“All these initiatives are very practical and touchable manifestations of the buzz around AI, addressing the very real challenges of the aviation industry. We see a huge demand for such solutions in the market and are already in contact with several potential customers.”

At AIX, he adds, Lufthansa Systems will be presenting its BoardConnect IFEC portfolio “with a new livery” and will showcase app-less/browser-based video streaming, even for rights-protected content: “That addresses one of the market demands we see.”

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Lufthansa Systems’ BoardConnect platform enables own-device entertainment

Lufthansa Systems


SITAOnAir’s connectivity work has placed some emphasis on how the technology can be used not just to entertain passengers, but also to help the cabin crew. “The past 12 months has seen us implement key updates to CrewTab, our tablet interface for cabin crews, which digitises processes and information, empowering them to deliver their most effective, personalised service,” explains Yann Cabaret, the company’s vice-president for customer programmes and cabin services.

CrewTab’s new Crew Member Alerts feature digitises paper-based alerting for everything from extra customer care requests to changes in destination, or welfare matters. Airlines can easily create and send alerts to multiple crewmembers and flights via SITAOnAir’s web-based administration portal, he says: “CrewTab Server now automatically pushes those alerts to specified recipients, instead of crews having to use printed briefing documents. Specific information for each flight is easily accessible to relevant crew.”

Cabaret says SITAOnAir will demonstrate its latest innovations in Hamburg, including end-to-end cabin services supported with high-speed in-flight connectivity. “Delegates will also have the chance to discover SITAOnAir’s ‘open cabin’ approach to achieving airlines’ in-flight connectivity ambitions.”

Panasonic Avionics has announced two major developments in recent months. First, it collaborated with international news platform TRT World to launch in-flight broadcasting, then followed up with the news that its deal with Ericsson for that company’s Core Network as a service solution had gone live, supporting connectivity services across multiple markets served by Panasonic.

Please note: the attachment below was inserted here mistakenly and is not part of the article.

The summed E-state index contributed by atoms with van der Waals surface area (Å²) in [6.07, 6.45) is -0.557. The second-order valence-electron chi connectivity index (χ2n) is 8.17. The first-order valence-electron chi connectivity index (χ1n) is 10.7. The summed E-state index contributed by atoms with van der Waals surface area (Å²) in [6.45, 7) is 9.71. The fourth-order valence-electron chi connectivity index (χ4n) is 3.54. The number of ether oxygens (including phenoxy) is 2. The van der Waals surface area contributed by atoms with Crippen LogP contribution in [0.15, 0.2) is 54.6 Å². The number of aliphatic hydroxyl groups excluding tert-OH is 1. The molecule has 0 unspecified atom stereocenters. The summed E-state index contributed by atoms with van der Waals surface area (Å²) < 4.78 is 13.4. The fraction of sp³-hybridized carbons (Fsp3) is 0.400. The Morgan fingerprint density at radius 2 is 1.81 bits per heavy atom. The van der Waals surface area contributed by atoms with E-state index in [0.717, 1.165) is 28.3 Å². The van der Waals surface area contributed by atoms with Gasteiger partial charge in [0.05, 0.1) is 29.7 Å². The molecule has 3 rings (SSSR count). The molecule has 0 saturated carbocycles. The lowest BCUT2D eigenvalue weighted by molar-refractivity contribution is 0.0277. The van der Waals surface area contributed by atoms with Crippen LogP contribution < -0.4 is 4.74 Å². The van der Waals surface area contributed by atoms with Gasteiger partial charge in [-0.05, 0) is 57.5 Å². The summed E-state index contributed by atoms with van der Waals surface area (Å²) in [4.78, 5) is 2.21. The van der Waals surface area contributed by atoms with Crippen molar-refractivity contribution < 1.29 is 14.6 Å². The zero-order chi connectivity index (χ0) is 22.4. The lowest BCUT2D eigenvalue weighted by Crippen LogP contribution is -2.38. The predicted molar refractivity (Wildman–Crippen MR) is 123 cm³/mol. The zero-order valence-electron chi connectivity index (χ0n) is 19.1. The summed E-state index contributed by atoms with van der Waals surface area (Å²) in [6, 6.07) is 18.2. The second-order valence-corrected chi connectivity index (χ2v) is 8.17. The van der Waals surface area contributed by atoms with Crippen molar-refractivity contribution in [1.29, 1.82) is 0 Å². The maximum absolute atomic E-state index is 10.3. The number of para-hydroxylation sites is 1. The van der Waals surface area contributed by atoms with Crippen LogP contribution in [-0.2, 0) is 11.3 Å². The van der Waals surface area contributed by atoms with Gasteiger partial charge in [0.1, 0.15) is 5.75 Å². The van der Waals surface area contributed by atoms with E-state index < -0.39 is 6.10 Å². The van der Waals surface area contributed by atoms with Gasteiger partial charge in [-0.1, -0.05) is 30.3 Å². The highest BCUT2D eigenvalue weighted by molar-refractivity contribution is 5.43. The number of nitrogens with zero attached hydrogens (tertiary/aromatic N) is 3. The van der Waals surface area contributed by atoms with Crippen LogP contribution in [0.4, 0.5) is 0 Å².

The first partnership enables Panasonic to extend TRT World’s live broadcast to many of the globe’s leading international carriers. “Panasonic is proud to offer the world’s only truly global in-flight live television services,” says Julie Lichty, head of digital solutions and services at Panasonic Avionics. “We believe that TRT World is a significant enhancement to our portfolio and will be a tremendous enhancement to our airline customers’ passenger experience.”

Having Ericsson’s Core Network as a service solution will help Panasonic and its subsidiary AeroMobile provide data, voice and messaging services to passengers. The collaboration started in 2016 and became fully operational in January 2019. Every passenger whose mobile service provider has a roaming agreement with AeroMobile can use the service.


There is clear momentum in new technology implementation, but given the range of capabilities being matured it is hardly surprising to find a range of views on where current trends are taking the market.